DeFoe: I think there has to be a revolution in the way of thinking; decolonizing one’s mind, of course, and then everything else following. That crosses over into the social economics of a country. People think that if they have a job they’re going to be healthy and well. But mother nature has all the healing power. So why are we voluntarily killing something that gives us life? I’m thinking that the best scenario would be to get behind the ones that are protesting the coal, and the [oil] extraction. We see the damage that it’s done to the climate. It’s hard to fathom where we’re at today, the challenges that we face.
Agate: Do you take hope from the activism of young people?
Oh, that’s where all of it is. The hope is that they can recognize that that is where the power is at. When we give it to the institutions, the institutions never give it back. So we have to be supportive of young people as they demand that power back from the institutions. And there’s always an attack on their leaders; even that young girl, Greta Thunberg, was attacked by the president.
Institutions stem from the philosophy and values of a nation. What we value defines what these institutions are, so clearly our values of the nation—collectively—need to be looked at. The young people are going in the right direction because they see it. Our current form is not working for the younger generation.
Agate: Ricky, when you talk about decolonizing our minds, what would those ideas or thoughts be that we would correct or shift in our minds, both for indigenous and non-indigenous people? How would we change that internal dialog?
DeFoe: I think it’s recognition and identification first. Recognizing that we are colonized and that we have been raced and we have been gendered in this society, in America. So we recognize that colonization takes its form and that many in America have benefitted from that, particularly with racism. So you have to see it for what it is, recognize it for what it is, identify it. And then: what are the marks of colonialism that we see? The courts are a clear indication of colonialism at work. The ideals of property. Ignorance in all its forms, whether willful or genuine, that leads to violence. Recognizing that your mind is socialized to believe in that root paradigm: the hierarchy of life, that we’re exceptional, that racism and patriarchy are natural.
It’s only been a few thousand years that we have been in a patriarchal society; we have to think way back. And matriarchy doesn’t mean that the women are leading in all forms. It means more of a balance and a harmonious society. There are misconceptions about that, so there is a lot of education that is taking place.
Agate: As the Rights of Nature initiative unfolds, you hear about the value of getting voices of native people “at the table.” But are you saying that native people not only have a voice but a leadership role, because of your traditions and your world view?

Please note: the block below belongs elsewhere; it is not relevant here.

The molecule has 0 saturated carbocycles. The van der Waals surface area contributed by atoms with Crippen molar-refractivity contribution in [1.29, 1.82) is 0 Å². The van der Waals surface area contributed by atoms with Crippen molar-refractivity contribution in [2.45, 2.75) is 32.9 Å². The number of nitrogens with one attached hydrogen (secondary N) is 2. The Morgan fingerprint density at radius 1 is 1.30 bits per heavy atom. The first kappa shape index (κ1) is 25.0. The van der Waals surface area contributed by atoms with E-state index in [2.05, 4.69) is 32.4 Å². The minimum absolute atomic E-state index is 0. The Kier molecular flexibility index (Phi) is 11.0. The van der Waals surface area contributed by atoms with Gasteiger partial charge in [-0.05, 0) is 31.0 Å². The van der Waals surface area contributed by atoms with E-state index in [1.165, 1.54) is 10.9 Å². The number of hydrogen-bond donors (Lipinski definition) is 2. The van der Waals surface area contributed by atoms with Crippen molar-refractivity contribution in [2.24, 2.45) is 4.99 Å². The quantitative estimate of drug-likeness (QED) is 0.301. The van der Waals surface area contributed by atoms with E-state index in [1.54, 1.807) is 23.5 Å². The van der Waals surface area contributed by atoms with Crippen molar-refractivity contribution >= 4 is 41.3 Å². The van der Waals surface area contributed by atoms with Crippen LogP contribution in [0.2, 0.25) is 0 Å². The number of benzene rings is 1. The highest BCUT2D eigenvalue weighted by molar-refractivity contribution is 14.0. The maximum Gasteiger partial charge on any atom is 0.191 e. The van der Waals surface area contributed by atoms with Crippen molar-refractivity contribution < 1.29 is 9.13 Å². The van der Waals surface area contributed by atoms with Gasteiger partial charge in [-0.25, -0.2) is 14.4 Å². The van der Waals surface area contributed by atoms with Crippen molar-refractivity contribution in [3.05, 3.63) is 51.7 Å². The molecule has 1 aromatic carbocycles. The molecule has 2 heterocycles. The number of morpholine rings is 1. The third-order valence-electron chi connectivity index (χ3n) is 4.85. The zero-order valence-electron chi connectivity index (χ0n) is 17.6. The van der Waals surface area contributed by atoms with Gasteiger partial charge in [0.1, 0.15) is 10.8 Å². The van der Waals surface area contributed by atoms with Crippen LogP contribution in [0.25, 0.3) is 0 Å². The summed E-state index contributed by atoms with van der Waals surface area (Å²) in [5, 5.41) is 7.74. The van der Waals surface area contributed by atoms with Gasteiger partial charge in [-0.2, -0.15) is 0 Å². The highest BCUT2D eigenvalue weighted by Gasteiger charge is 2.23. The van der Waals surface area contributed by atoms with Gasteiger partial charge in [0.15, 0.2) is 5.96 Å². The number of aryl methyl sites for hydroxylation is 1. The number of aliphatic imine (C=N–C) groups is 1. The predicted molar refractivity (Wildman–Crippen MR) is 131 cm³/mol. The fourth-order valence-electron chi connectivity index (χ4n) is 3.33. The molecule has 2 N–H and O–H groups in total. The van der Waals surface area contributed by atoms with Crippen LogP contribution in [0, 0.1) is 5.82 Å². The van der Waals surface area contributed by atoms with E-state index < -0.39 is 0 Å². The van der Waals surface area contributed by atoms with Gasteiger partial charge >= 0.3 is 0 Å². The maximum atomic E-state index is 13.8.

DeFoe: Yes, because in the current form of this facade called democracy, the system protects itself, inequality protects itself, even when one has a voice. That’s part of a concept called “whiteness” where people of color are considered to have no valuable voices, no valuable leadership qualities. But maybe we can agree on a world view that recognizes the value of native ways of thinking, recognizes that we know the issues, that we have our thinkers, our scholars, our philosophers. Then, if you’re going to support that, stand at our side, or stand behind us. There are moments that nonnatives who want to help and are allied with us can speak, but too often they think that they’re the only ones that can speak and then that creates a problem in relationships.
Agate: What would you say, speaking to the broader community, is the best way for people who care about this and are aligned with the philosophy you’ve been describing, to get behind it in the weeks and months ahead?
DeFoe: The best way is to get away from the abstraction of it all, because that’s really sterile. And to get right into relationships, right with the people, right standing by their side, listening, talking, sharing. So take it out from the head and put it into practice, into action. They say that racism is a denial of relationships. Division is a tool used by the oligarchs, the corporatocracy. So the most important thing to do is to get it out of your head, quit thinking the intellectual piece of it, and then start to get in relationship with people where you have coffee, a sandwich with them, and laughter, and crying. Your true humanity is what we need. We need to get next to each other.
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Ricky DeFoe is a member of the Fond du Lac Band of Lake Superior Chippewa.